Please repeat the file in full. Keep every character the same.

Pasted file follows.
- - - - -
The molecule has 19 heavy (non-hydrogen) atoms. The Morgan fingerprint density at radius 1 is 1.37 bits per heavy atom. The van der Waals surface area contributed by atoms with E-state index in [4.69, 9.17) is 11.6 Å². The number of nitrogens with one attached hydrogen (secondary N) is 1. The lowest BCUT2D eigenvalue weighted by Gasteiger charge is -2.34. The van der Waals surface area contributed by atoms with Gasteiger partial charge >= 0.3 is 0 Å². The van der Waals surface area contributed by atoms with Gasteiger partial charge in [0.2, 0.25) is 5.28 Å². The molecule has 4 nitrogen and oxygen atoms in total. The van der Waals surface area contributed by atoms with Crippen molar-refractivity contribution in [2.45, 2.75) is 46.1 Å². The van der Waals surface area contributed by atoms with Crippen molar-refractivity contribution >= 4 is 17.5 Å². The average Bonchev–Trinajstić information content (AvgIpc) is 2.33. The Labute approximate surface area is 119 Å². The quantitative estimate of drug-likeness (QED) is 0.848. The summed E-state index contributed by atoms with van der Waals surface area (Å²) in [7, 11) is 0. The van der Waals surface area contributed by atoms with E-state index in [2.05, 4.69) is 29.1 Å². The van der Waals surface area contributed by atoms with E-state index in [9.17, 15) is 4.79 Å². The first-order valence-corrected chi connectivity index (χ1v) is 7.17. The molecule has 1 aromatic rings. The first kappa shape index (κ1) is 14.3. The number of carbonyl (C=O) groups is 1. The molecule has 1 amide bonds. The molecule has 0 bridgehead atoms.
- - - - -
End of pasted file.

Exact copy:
The molecule has 19 heavy (non-hydrogen) atoms. The Morgan fingerprint density at radius 1 is 1.37 bits per heavy atom. The van der Waals surface area contributed by atoms with E-state index in [4.69, 9.17) is 11.6 Å². The number of nitrogens with one attached hydrogen (secondary N) is 1. The lowest BCUT2D eigenvalue weighted by Gasteiger charge is -2.34. The van der Waals surface area contributed by atoms with Gasteiger partial charge >= 0.3 is 0 Å². The van der Waals surface area contributed by atoms with Gasteiger partial charge in [0.2, 0.25) is 5.28 Å². The molecule has 4 nitrogen and oxygen atoms in total. The van der Waals surface area contributed by atoms with Crippen molar-refractivity contribution in [2.45, 2.75) is 46.1 Å². The van der Waals surface area contributed by atoms with Crippen molar-refractivity contribution >= 4 is 17.5 Å². The average Bonchev–Trinajstić information content (AvgIpc) is 2.33. The Labute approximate surface area is 119 Å². The quantitative estimate of drug-likeness (QED) is 0.848. The summed E-state index contributed by atoms with van der Waals surface area (Å²) in [7, 11) is 0. The van der Waals surface area contributed by atoms with E-state index in [2.05, 4.69) is 29.1 Å². The van der Waals surface area contributed by atoms with E-state index in [9.17, 15) is 4.79 Å². The first-order valence-corrected chi connectivity index (χ1v) is 7.17. The molecule has 1 aromatic rings. The first kappa shape index (κ1) is 14.3. The number of carbonyl (C=O) groups is 1. The molecule has 1 amide bonds. The molecule has 0 bridgehead atoms.